Quietly with not a sermon, the Jaipur Literature Festival struck some sacred notes. Even as much of the talk surrounded the overwhelming attendance, garm chai and plummeting mercury, there were authors and a section of the locals who gave the festival something more durable than mere discussions which ended in a matter of half an hour or so. Removed from the glamorous world of the likes of Ekta Kapoor and Raj Kundra, JLF made space for faith in all its multiple hues. From the lane leading to Diggi Palace to Baithak to Mughal Durbar via Front Lawns, every venue came alive with words of deities and messengers, prophets and believers. Again, ever so imperceptibly.
The sign of things to come arrived with Amish’s session. Amish is among the more popular names on the literary firmament and has in the past been known to be an atheist. At the festival though, he had a revelation for the media when he declared, “I am a Shiv Bhakt, a true devotee”. Speaking on the sidelines of a session, Amish, the man with the successful Shiva trilogy, credited his success to the deity. “Shiva has seen me through. I have turned from a non-believer to a believer over the course of the book,” he said. Now he is studying Krishna and Ram, possibly for his next book.
A little later, Reza Aslan, the author of the hugely-successful The Zealot — which is the story of Jesus of Nazareth not Jesus, the Christ — held multiple sessions with the multitudes seeking to pick his brains. Some sought his opinion on Jesus as a human being, others confined themselves to his religious teachings. Reza, though, insisted that his book was not religious. “I have studied Christ but concentrated on his life in West Asia, not as a miracle man who could heal. I have looked at him as human being in the world in which he lived, allowing that world to define who he was.” Apparently, people were very keen to discover Christ anew, judging from the lines of autograph hunters at the end of his sessions.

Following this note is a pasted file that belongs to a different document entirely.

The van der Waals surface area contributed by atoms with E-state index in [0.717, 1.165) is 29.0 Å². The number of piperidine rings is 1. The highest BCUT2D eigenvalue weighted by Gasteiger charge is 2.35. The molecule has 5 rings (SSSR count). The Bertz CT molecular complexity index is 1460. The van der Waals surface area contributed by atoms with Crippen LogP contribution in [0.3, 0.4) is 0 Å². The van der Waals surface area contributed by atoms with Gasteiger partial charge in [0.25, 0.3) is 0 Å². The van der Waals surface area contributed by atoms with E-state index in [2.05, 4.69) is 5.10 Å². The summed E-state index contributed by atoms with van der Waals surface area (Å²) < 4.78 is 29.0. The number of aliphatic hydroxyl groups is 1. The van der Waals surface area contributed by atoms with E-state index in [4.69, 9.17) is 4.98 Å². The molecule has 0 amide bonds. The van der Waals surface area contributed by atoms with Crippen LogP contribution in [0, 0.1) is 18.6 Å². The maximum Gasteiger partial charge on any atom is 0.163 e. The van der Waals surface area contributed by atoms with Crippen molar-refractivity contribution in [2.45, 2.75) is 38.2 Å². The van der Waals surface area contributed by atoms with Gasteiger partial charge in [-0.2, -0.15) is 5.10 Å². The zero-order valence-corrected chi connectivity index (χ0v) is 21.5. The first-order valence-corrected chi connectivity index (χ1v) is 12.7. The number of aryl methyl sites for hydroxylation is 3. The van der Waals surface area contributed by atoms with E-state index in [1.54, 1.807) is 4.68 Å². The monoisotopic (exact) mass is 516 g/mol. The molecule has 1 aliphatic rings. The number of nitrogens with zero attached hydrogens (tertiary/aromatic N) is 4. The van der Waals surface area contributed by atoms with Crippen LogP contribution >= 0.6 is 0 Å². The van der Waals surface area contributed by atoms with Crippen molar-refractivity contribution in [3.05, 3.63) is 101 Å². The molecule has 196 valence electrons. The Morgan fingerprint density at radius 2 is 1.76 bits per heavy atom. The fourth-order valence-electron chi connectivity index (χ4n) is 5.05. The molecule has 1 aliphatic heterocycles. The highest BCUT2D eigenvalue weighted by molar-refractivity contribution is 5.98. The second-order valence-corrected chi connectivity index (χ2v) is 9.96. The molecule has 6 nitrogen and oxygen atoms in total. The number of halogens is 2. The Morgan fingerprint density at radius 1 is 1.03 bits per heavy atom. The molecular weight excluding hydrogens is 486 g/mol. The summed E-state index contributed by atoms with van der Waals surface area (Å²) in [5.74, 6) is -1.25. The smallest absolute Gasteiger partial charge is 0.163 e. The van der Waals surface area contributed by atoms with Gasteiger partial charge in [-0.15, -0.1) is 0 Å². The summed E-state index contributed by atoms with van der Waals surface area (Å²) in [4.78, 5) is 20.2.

Then came the turn of the Blue God. During a session in the Mughal Tent, seasoned authors Pavan Varma and Lord Meghand Desai exchanged verbal volleys on Krishna. Kajal Oza Vaidya, the author of Krishnayan, claimed, “My book is about the human side of Krishna, which we never look at. Krishna is that character of Mahabharata that was created to make an ideal, someone who could do everything like a Bollywood hero but was basically a very nice human being; he was a head of his family, he was a political scholar.” Even as Lord Meghnad differed, Pavan added his bit. “Krishna is the most popular Hindu deity,” he said to a warm applause. In another session featuring noted author Anita Nair, Anand Neelkantan said, “Krishna is the most favoured deity. Ram is regarded as the perfect one but most our film heroes draw inspiration from Krishna”, attracting a peal of laughter.
Meanwhile, in the press lounge, a day after their session “Behind the Veil”, women writers from the Islamic world moaned the departure in practice from the teachings of Prophet Mohammed. “I believe in the Holy Quran and Prophet Mohammed’s Hadith but not in the Shariah interpreted by some mullahs,” claimed one. Another, who lives like a nomad, claimed “Only Allah sees me through.”
God! So many interpretations of religion, faith, messengers, deities! I had had my fill for the year. As I stepped out of the Diggi Palace premises, a voice called me back. “Sir, have a copy of the translation of the Holy Quran.” A young man beckoned. It turned out to be an English translation by Maulana Wahiduddin. I gratefully accept the book and move on. Again a young man calls me. This time he quietly passes on a book of Hadith. I take that too. I reach the end of the lane. I find a Hindu saint in saffron. “Want to learn about Krishna,” he half asks. As he passes on a booklet about the avatar of Vishnu, I get into the car. I have had enough teachings to last a lifetime.